- Michael Jordan being in the Bengals' starting lineup but Billy Price not is interesting for sure. Even though he was only a fourth-round pick, Jordan is almost certainly more talented than the other competitors at guard, so putting him in there and letting him take his lumps is probably for the best. Price wasn't healthy in the preseason, which likely played a role in his losing the starting center job to Trey Hopkins, but I wouldn't be surprised if Price is a better prospect at guard than center anyway because of his athleticism. I think that's also true of Jordan.
- A fun controversy broke over the weekend when Ohio State announced, not coincidentally on a Friday afternoon to minimize the response, it is going to have a DJ play songs before and (worse) during the game. This, which likely means even further de-emphasizing the band during the game, seems like a phenomenally dumb idea that will make the generally bad game-day atmosphere at Ohio Stadium worse, which also explains why people in the athletics department support it.
- Some will say traditionalists who want things to stay the same on game day forever need to get with the times, and those people are, of course, wrong. I mean maybe not 100 percent wrong, but it is way below 50. Riddle me this: What is the ratio of people who go to the game wanting to hear the band play during stoppages vs. people who won't go because the band is less involved? And then what is the ratio of people who are more likely to go because there is piped-in music (or a DJ) vs. less likely to go?
- People arguing in bad faith because they like it will suggest the DJ is, like piping in music during games, something that will appeal to recruits. As Kyle Rowland of the Toledo Blade pointed out, the recruiting angle is bogus, as is the case with alternate uniforms. Might the DJ catch the ear of some talented teenagers and increase their enjoyment of the game? Sure. Will it actually be a significant factor in their decision? Of course not. Players pick schools primarily based on relationships with the coaches and teammates, style of play and potential to get to the NFL. They also tend to like playing in front of loud crowds that are actually into the game rather than sitting on their hands waiting for cues from the P.A. or scoreboard.
- My only take (I'm pretty sure) on Andrew Luck retiring at 29 is probably more guys are going to retire in the range of 29-31 than they used to, and that's fine both for them because that's what they want to do and for the game because there are at least twice as many potential pro football players out there than there are roster spots at this time. Luck's decision is personal and judging him for it is dumb, but it is fair to criticize him for leaving the Colts in the lurch by retiring at this time in the year.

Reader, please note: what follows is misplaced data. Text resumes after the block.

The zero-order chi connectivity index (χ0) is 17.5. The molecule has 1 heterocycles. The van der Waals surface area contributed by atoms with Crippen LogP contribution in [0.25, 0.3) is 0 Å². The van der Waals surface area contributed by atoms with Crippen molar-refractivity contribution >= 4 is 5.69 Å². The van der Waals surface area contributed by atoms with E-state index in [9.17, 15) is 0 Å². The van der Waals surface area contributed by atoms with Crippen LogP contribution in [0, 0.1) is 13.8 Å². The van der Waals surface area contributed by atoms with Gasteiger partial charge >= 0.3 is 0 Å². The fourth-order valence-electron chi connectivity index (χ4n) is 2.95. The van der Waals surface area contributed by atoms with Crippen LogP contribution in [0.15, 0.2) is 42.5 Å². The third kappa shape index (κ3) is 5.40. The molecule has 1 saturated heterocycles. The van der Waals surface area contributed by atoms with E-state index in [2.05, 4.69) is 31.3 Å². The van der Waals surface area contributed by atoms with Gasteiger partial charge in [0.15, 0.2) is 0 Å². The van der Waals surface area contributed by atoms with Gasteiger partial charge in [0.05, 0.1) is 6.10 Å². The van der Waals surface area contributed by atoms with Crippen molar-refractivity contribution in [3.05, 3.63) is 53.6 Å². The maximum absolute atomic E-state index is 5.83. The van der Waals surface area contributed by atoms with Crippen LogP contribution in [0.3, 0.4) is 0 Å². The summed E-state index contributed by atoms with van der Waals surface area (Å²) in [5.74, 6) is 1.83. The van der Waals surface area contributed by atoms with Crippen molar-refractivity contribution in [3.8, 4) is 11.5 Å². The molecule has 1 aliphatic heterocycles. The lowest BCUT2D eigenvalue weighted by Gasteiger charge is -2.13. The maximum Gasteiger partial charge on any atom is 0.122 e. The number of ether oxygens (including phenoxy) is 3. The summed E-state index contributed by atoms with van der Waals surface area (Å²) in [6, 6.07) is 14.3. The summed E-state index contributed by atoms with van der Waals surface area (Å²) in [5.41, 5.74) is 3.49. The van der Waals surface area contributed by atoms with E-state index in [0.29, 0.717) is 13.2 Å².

- With the rise in salaries it's more likely more players make enough money to feel comfortable (not only for them but those who likely depend on them) at a younger age and decided they've had enough. Good for them! That is healthier for everyone than having guys hang on for an extra five years strictly to make more money and then have to live with the results the rest of their lives. I still think it will be a small percentage of players overall who make this decision because I'm guessing the majority of players still enjoy playing, at least for the money. That a noteworthy percentage of players play more for the money by the time they reach the top level is not news.
- That said, there is nothing wrong with lacking sympathy for someone who quits their job because they don't enjoy it anymore. That reminds me of a line from the Drew Carey Show: "Oh, you don't like your job? There's a club for that. It's called, "Everyone! We meet at the bar."
“Random Thoughts” was a semi-regular feature here at the blog. I’ve decided to rebrand it as “Marcus Musings” because it more often was topical sports thoughts than, well, random thoughts as originally intended.
While most of my other coverage is concentrated on news and analysis, this is a place to share opinions and have some fun. Have your own thoughts? Send them along to email@example.com or find us on Twitter or Facebook.